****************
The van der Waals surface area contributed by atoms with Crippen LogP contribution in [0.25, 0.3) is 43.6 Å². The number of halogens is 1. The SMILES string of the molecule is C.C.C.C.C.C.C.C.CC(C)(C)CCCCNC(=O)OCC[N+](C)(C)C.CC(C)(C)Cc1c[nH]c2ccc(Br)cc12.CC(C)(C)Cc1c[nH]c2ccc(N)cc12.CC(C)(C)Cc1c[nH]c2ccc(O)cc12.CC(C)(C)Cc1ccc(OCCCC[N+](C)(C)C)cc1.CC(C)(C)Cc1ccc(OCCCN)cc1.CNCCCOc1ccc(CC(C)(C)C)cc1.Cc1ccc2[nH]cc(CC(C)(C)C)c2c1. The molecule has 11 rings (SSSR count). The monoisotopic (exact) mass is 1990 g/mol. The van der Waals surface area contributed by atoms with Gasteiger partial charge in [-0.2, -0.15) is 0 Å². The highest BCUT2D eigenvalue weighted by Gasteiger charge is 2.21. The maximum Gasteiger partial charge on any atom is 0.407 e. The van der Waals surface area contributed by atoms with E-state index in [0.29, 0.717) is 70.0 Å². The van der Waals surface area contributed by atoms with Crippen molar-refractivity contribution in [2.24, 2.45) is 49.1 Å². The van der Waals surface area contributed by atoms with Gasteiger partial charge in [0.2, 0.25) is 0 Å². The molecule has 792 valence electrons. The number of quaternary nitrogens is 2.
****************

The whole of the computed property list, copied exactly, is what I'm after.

The van der Waals surface area contributed by atoms with Crippen LogP contribution in [0.25, 0.3) is 43.6 Å². The number of halogens is 1. The SMILES string of the molecule is C.C.C.C.C.C.C.C.CC(C)(C)CCCCNC(=O)OCC[N+](C)(C)C.CC(C)(C)Cc1c[nH]c2ccc(Br)cc12.CC(C)(C)Cc1c[nH]c2ccc(N)cc12.CC(C)(C)Cc1c[nH]c2ccc(O)cc12.CC(C)(C)Cc1ccc(OCCCC[N+](C)(C)C)cc1.CC(C)(C)Cc1ccc(OCCCN)cc1.CNCCCOc1ccc(CC(C)(C)C)cc1.Cc1ccc2[nH]cc(CC(C)(C)C)c2c1. The molecule has 11 rings (SSSR count). The monoisotopic (exact) mass is 1990 g/mol. The van der Waals surface area contributed by atoms with Gasteiger partial charge in [-0.2, -0.15) is 0 Å². The highest BCUT2D eigenvalue weighted by Gasteiger charge is 2.21. The maximum Gasteiger partial charge on any atom is 0.407 e. The van der Waals surface area contributed by atoms with E-state index in [0.29, 0.717) is 70.0 Å². The van der Waals surface area contributed by atoms with Crippen molar-refractivity contribution in [2.24, 2.45) is 49.1 Å². The van der Waals surface area contributed by atoms with Gasteiger partial charge in [0.2, 0.25) is 0 Å². The molecule has 792 valence electrons. The number of quaternary nitrogens is 2.